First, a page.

By on April 7, 2017

Audi RS3

German performance sedans aren’t exactly a steal of a deal, but Audi’s RS3 is coming to America with a price well-above its chief rival from the Fatherland. The RS3 sedan, available for the first time in the North America, will start at $55,875 when it begins appearing in showrooms later this year.

That’s $5,000 more than a Mercedes-Benz CLA45 AMG — which starts at $50,875. It’s also a couple grand more than BMW’s M2, even though the Bavarian coupe is a less direct comparison.

Audi isn’t trying to pull a fast one on us; just the opposite, in fact. Audi designed the new RS3 with the United States in mind and is giving Americans what we covet most — horsepower. 

Audi RS3

With 400 horsepower and 354 lb-ft of torque running through a seven-speed dual-clutch transmission, the RS3’s 2.5-liter inline-5 boasts a 3.9 second 0 to 60 time. Those are class-leading numbers for anything even tangentially related to the premium compact segment.

Audi promises maximum torque available at engine speeds as low as 1,700 rpm, and it’ll remain constant up to 5,850 rpm. It also says standard features will include LED lighting, blind-spot monitoring and pre sense basic — in case your spirited driving gets you into a crash. Available options will include Audi’s virtual cockpit, a Bang & Olufsen sound system, carbon fiber trim, special 19-inch wheels, painted calipers, and gobs of other electronic or mechanical niceties the company plans to announce later.

The all-wheel drive RS3 will make its North American debut next week in New York City. Audi should announce a concrete sales date at that time. However, we already know the company will produce a small number of specialty RS3s for later this year.

Audi RS3

[Images: Audi]

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28 Comments on “NYIAS 2017: Audi’s Rootin’ Tootin’ Little RS3 Sedan is Coming to America (and It’s Expensive as Hell)...”


  • avatar
    tincanfury

    and it’s still not an Avant.

  • avatar
    Kyree S. Williams

    That really isn’t a bad price…

    • 0 avatar
      tinbad

      It’s really not, considering Audi has many features standard vs mentioned competitors. I noticed that when shopping for my last car, ended up with Audi because they seem to have the best package overall when it comes to balance between handling, comfort, features and price (owned a C7 A6 and now S6).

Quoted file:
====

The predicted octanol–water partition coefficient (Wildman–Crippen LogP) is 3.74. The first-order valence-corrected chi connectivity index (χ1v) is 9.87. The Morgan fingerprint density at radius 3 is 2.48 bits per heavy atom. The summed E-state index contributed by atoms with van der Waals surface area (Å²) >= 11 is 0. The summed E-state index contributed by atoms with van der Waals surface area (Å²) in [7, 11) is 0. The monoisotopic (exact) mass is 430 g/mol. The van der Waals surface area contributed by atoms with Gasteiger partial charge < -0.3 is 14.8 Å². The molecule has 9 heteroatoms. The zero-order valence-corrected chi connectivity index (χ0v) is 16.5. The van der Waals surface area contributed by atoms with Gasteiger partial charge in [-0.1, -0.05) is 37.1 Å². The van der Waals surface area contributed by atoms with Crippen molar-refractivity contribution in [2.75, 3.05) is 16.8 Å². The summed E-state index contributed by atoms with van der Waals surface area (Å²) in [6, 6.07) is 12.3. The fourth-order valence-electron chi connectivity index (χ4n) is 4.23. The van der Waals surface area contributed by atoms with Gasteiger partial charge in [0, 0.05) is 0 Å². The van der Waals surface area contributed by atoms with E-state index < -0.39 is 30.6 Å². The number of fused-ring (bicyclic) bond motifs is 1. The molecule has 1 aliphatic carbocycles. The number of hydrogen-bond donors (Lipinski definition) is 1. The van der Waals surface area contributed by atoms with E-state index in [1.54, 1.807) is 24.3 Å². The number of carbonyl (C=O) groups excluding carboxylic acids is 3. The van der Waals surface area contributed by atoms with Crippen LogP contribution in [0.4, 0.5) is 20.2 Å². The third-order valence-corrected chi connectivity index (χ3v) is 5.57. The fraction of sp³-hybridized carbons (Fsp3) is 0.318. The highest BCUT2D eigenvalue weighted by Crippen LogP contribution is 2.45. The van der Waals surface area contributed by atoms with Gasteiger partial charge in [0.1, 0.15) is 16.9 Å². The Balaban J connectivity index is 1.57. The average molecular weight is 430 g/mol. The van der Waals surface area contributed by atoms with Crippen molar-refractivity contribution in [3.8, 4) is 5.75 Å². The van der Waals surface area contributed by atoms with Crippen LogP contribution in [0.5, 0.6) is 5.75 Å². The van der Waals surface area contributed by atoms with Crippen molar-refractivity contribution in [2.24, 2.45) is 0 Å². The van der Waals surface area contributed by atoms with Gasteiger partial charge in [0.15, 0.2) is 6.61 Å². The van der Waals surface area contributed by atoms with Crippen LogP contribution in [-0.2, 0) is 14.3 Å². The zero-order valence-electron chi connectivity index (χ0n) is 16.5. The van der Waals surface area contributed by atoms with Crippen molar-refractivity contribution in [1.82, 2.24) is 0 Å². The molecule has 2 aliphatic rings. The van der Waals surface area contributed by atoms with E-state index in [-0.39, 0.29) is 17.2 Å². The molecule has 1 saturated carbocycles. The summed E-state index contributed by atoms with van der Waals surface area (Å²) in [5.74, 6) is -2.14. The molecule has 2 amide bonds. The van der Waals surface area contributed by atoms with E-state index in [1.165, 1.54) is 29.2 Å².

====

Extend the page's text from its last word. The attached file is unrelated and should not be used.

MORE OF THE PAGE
• 0 avatar
      VW4motion

      Agreed, it really isn’t that bad of a price. Considering a loaded TLX And IS350 is around $50k. This RS3 is fantastic. And you’re not driving one of those faux sport sedans.

    • 0 avatar
      newenthusiast

      Considering it comes with the whole safety suite and the dual clutch as standard, I agree. It’s not a bad price. I don’t care for the virtual cockpit option, but if they threw in the Bang & Olufsen sound system as standard, I’d actually say its a great value, especially compared the terrible thing that is a BMW base sound system that comes in starting-price M2 (or my wife’s case, the 1 series).

    • 0 avatar
      06M3S54B32

      What the price does is destroy sales of the highly overpriced TTS. Base price on the TTS is like $52K with a turbo VW/Audi engine in it. Why the hell would anyone pay that when you can get this?? If I had a TTS I’d be looking to dump it fast.

      • 0 avatar
        manny_c44

        Yeah the TTS is very expensive but I think it’s always been that way for exclusivity reasons. It’s a nice shape and it’s exclusive which why it is perennially desirable.